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Nanobiotechnology, IET

Issue 2 • Date June 2009

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Displaying Results 1 - 4 of 4
  • Bacterial detection using a carbon nanotube gas sensor coupled with a microheater for ammonia synthesis by aerobic oxidisation of organic components

    Publication Year: 2009 , Page(s): 15 - 22
    Cited by:  Papers (1)
    Save to Project icon | Click to expandQuick Abstract | PDF file iconPDF (549 KB)  

    In this study, the authors propose a new bacteria detection method using a carbon nanotube (CNT) gas sensor and a microheater, which were coupled into a Bio-MEMS (microelectromechanical systems)-type device. Bacteria were heated by the microheater in air so that ammonia (NH3) gas can be generated by the oxidation reaction of organic components of bacteria. Thus generated NH3 gas was detected by using the CNT gas sensor, which was fabricated by dielectrophoresis (DEP) and combined with the microheater to form a small chamber. Cyclic pulsed heating operation was employed so that the CNT response to elevated temperature did not mask NH3 response. It was demonstrated that the proposed device could detect and quantify 107 bacteria cells (Escherichia coli). Possible application of DEP to trap and enrich target bacteria on the microheater was also discussed. View full abstract»

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  • Preparation of carboxyl-coated polystyrene nanoparticles using oleic acid

    Publication Year: 2009 , Page(s): 23 - 27
    Save to Project icon | Click to expandQuick Abstract | PDF file iconPDF (188 KB)  

    Novel carboxyl group-decorated crosslinked polystyrene nanoparticles were prepared via the soapless emulsion polymerisation of styrene and divinyl benzene with oleic acid as functional comonomer. The existence of the surface carboxyl group was verified by zeta potential analysis. Particle sizes of the functional nanoparticles prepared with the proposed method were found to be in the range of 60-100-nm by transmission electron microscopy and dynamic light scattering analyses. Functionalised nanoparticles are proposed as carriers for biomolecules or drugs. View full abstract»

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  • Dielectric and dielectrophoretic properties of DNA

    Publication Year: 2009 , Page(s): 28 - 45
    Cited by:  Papers (2)
    Save to Project icon | Click to expandQuick Abstract | PDF file iconPDF (355 KB)  

    The physical properties of DNA are quite important for molecular genetics as well as for its nanotechnological applications. Studying the interactions of alternating current (AC) electric fields with deoxyribonucleic acid (DNA) allows one to draw conclusions about these properties. These interactions are usually investigated in two different ways. In dielectric spectroscopy, a DNA solution is placed in a homogeneous AC field and electronic parameters are measured over several frequency decades in the Hz to GHz range. These electronic data are then interpreted on the basis of physico-chemical models as a result of certain phenomena on the molecular level. In dielectrophoretic studies, a DNA solution is exposed to an inhomogeneous AC field and the spatial response of few or single molecules is monitored by optical or scanning force microscopy. This response can involve translation, elongation and orientation of the molecular strings. In this review, a survey is given of the literature dealing with the dielectric and dielectrophoretic properties of DNA as well as with applications of DNA dielectrophoresis. View full abstract»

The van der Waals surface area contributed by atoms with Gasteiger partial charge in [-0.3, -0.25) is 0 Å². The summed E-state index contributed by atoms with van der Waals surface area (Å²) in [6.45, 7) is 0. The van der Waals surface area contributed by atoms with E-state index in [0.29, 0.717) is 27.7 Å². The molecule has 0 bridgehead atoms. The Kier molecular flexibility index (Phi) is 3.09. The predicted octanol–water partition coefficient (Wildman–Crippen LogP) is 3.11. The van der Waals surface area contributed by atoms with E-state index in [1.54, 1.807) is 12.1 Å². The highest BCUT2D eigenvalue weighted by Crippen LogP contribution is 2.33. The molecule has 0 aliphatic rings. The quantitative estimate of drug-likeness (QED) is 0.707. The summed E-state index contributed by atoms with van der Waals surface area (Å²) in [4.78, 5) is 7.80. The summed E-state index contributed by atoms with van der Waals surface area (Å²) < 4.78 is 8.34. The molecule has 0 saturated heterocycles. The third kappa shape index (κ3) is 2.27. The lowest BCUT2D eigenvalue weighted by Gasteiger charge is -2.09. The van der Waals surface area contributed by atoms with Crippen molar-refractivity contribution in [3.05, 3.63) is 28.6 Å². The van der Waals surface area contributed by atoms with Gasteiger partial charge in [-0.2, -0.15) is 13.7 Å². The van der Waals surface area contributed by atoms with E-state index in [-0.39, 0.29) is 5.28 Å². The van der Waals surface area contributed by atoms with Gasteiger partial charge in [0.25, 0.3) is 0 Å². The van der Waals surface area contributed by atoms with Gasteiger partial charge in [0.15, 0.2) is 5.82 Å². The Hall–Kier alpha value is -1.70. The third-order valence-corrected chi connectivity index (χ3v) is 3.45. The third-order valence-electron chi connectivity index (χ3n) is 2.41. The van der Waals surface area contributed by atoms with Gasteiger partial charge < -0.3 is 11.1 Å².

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  • Localised heating of tumours utilising injectable magnetic nanoparticles for hyperthermia cancer therapy

    Publication Year: 2009 , Page(s): 46 - 54
    Cited by:  Papers (3)
    Save to Project icon | Click to expandQuick Abstract | PDF file iconPDF (511 KB)  

    This study reports an investigation of hyperthermia cancer therapy utilising an alternating magnetic field to induce a localised temperature increase on tumours by using injectable magnetic nanoparticles. In-vitro and in-vivo experiments represent the feasibility of hyperthermia cancer therapy. A feedback temperature control system was first developed to keep the nanoparticles at a constant temperature to prevent overheating in the tumours such that a safer and more precise cancer therapy becomes feasible. By using the feedback temperature control system, magnetic nanoparticles can be heated up to the specific constant temperatures, 37, 40, 42, 45, 46 and 47degC, respectively, with a variation less than 0.2degC. With this approach, the in-vitro survival rate of tumour cells at different temperatures can be systematically explored. It was experimentally found that the survival rate of cancer cells can be greatly reduced while CT-26 cancer cells were heated above 45degC. Besides, localised temperatures increase as high as 59.5degC can be successfully generated in rat livers by using the proposed method. Finally, complete regression of tumour was achieved. The developed method used injectable magnetic nanoparticles and may provide a promising approach for hyperthermia cancer therapy. View full abstract»

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Aims & Scope

IET Nanobiotechnology covers all aspects of research and emerging technologies including fundamental theories and concepts applied to biomedical-related devices and methods at the micro- and nano-scale.

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